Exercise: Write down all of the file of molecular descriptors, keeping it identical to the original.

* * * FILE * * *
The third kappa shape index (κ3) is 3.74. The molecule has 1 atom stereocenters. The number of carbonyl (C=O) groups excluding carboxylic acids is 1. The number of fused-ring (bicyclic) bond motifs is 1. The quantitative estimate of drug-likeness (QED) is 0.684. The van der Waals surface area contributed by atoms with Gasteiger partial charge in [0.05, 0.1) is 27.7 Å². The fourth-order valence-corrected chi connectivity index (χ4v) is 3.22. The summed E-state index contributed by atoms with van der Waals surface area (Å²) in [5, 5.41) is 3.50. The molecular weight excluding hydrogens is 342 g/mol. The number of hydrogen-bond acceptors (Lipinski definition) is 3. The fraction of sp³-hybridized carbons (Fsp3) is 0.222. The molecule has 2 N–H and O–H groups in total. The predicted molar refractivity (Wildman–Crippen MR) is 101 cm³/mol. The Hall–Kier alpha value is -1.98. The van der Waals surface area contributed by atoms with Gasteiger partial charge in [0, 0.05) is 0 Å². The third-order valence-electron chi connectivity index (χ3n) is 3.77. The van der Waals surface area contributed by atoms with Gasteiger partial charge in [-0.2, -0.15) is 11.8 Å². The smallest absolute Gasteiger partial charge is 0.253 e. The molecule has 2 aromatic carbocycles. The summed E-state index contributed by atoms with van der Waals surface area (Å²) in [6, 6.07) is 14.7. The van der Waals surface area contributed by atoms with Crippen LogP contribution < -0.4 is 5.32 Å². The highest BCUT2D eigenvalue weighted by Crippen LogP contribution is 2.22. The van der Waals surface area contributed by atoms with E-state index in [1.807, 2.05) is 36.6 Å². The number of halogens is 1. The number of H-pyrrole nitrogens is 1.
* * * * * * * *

The third kappa shape index (κ3) is 3.74. The molecule has 1 atom stereocenters. The number of carbonyl (C=O) groups excluding carboxylic acids is 1. The number of fused-ring (bicyclic) bond motifs is 1. The quantitative estimate of drug-likeness (QED) is 0.684. The van der Waals surface area contributed by atoms with Gasteiger partial charge in [0.05, 0.1) is 27.7 Å². The fourth-order valence-corrected chi connectivity index (χ4v) is 3.22. The summed E-state index contributed by atoms with van der Waals surface area (Å²) in [5, 5.41) is 3.50. The molecular weight excluding hydrogens is 342 g/mol. The number of hydrogen-bond acceptors (Lipinski definition) is 3. The fraction of sp³-hybridized carbons (Fsp3) is 0.222. The molecule has 2 N–H and O–H groups in total. The predicted molar refractivity (Wildman–Crippen MR) is 101 cm³/mol. The Hall–Kier alpha value is -1.98. The van der Waals surface area contributed by atoms with Gasteiger partial charge in [0, 0.05) is 0 Å². The third-order valence-electron chi connectivity index (χ3n) is 3.77. The van der Waals surface area contributed by atoms with Gasteiger partial charge in [-0.2, -0.15) is 11.8 Å². The smallest absolute Gasteiger partial charge is 0.253 e. The molecule has 2 aromatic carbocycles. The summed E-state index contributed by atoms with van der Waals surface area (Å²) in [6, 6.07) is 14.7. The van der Waals surface area contributed by atoms with Crippen LogP contribution < -0.4 is 5.32 Å². The highest BCUT2D eigenvalue weighted by Crippen LogP contribution is 2.22. The van der Waals surface area contributed by atoms with E-state index in [1.807, 2.05) is 36.6 Å². The number of halogens is 1. The number of H-pyrrole nitrogens is 1.